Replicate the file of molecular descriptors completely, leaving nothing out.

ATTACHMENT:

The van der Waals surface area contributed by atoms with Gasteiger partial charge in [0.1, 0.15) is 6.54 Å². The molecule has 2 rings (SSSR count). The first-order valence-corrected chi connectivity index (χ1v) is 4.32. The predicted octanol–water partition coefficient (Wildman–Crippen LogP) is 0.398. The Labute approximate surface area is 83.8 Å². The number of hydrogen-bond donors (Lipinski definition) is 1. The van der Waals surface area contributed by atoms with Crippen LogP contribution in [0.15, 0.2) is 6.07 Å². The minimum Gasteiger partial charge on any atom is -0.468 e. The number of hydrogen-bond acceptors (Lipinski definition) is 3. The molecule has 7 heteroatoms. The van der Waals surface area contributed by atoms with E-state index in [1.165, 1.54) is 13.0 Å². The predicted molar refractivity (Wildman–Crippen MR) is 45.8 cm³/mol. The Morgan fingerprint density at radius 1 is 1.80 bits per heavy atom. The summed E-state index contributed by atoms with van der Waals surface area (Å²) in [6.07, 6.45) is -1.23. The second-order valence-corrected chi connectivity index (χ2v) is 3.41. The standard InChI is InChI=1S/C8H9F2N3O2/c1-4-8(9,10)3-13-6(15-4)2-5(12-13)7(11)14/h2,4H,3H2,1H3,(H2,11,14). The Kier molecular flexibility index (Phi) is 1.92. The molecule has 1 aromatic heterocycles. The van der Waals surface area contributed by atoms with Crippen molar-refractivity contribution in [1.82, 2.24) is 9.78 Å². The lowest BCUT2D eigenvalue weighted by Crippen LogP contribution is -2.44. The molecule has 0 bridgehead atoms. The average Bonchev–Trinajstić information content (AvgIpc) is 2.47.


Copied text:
The van der Waals surface area contributed by atoms with Gasteiger partial charge in [0.1, 0.15) is 6.54 Å². The molecule has 2 rings (SSSR count). The first-order valence-corrected chi connectivity index (χ1v) is 4.32. The predicted octanol–water partition coefficient (Wildman–Crippen LogP) is 0.398. The Labute approximate surface area is 83.8 Å². The number of hydrogen-bond donors (Lipinski definition) is 1. The van der Waals surface area contributed by atoms with Crippen LogP contribution in [0.15, 0.2) is 6.07 Å². The minimum Gasteiger partial charge on any atom is -0.468 e. The number of hydrogen-bond acceptors (Lipinski definition) is 3. The molecule has 7 heteroatoms. The van der Waals surface area contributed by atoms with E-state index in [1.165, 1.54) is 13.0 Å². The predicted molar refractivity (Wildman–Crippen MR) is 45.8 cm³/mol. The Morgan fingerprint density at radius 1 is 1.80 bits per heavy atom. The summed E-state index contributed by atoms with van der Waals surface area (Å²) in [6.07, 6.45) is -1.23. The second-order valence-corrected chi connectivity index (χ2v) is 3.41. The standard InChI is InChI=1S/C8H9F2N3O2/c1-4-8(9,10)3-13-6(15-4)2-5(12-13)7(11)14/h2,4H,3H2,1H3,(H2,11,14). The Kier molecular flexibility index (Phi) is 1.92. The molecule has 1 aromatic heterocycles. The van der Waals surface area contributed by atoms with Crippen molar-refractivity contribution in [1.82, 2.24) is 9.78 Å². The lowest BCUT2D eigenvalue weighted by Crippen LogP contribution is -2.44. The molecule has 0 bridgehead atoms. The average Bonchev–Trinajstić information content (AvgIpc) is 2.47.